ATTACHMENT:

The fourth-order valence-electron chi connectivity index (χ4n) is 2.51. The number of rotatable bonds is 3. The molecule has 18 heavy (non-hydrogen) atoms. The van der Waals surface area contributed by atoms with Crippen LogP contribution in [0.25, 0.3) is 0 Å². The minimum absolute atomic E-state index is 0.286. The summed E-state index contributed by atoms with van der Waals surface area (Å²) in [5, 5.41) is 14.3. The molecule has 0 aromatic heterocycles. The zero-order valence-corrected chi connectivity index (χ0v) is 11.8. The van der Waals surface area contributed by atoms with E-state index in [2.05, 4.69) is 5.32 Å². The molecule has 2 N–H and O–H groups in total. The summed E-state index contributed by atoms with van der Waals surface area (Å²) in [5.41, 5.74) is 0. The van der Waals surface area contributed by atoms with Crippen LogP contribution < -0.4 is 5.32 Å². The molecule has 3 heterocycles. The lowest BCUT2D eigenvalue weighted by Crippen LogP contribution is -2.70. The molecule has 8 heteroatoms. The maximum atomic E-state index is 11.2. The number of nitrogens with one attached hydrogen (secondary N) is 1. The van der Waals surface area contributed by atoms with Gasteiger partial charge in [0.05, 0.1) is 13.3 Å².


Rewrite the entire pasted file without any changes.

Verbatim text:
The fourth-order valence-electron chi connectivity index (χ4n) is 2.51. The number of rotatable bonds is 3. The molecule has 18 heavy (non-hydrogen) atoms. The van der Waals surface area contributed by atoms with Crippen LogP contribution in [0.25, 0.3) is 0 Å². The minimum absolute atomic E-state index is 0.286. The summed E-state index contributed by atoms with van der Waals surface area (Å²) in [5, 5.41) is 14.3. The molecule has 0 aromatic heterocycles. The zero-order valence-corrected chi connectivity index (χ0v) is 11.8. The van der Waals surface area contributed by atoms with E-state index in [2.05, 4.69) is 5.32 Å². The molecule has 2 N–H and O–H groups in total. The summed E-state index contributed by atoms with van der Waals surface area (Å²) in [5.41, 5.74) is 0. The van der Waals surface area contributed by atoms with Crippen LogP contribution < -0.4 is 5.32 Å². The molecule has 3 heterocycles. The lowest BCUT2D eigenvalue weighted by Crippen LogP contribution is -2.70. The molecule has 8 heteroatoms. The maximum atomic E-state index is 11.2. The number of nitrogens with one attached hydrogen (secondary N) is 1. The van der Waals surface area contributed by atoms with Gasteiger partial charge in [0.05, 0.1) is 13.3 Å².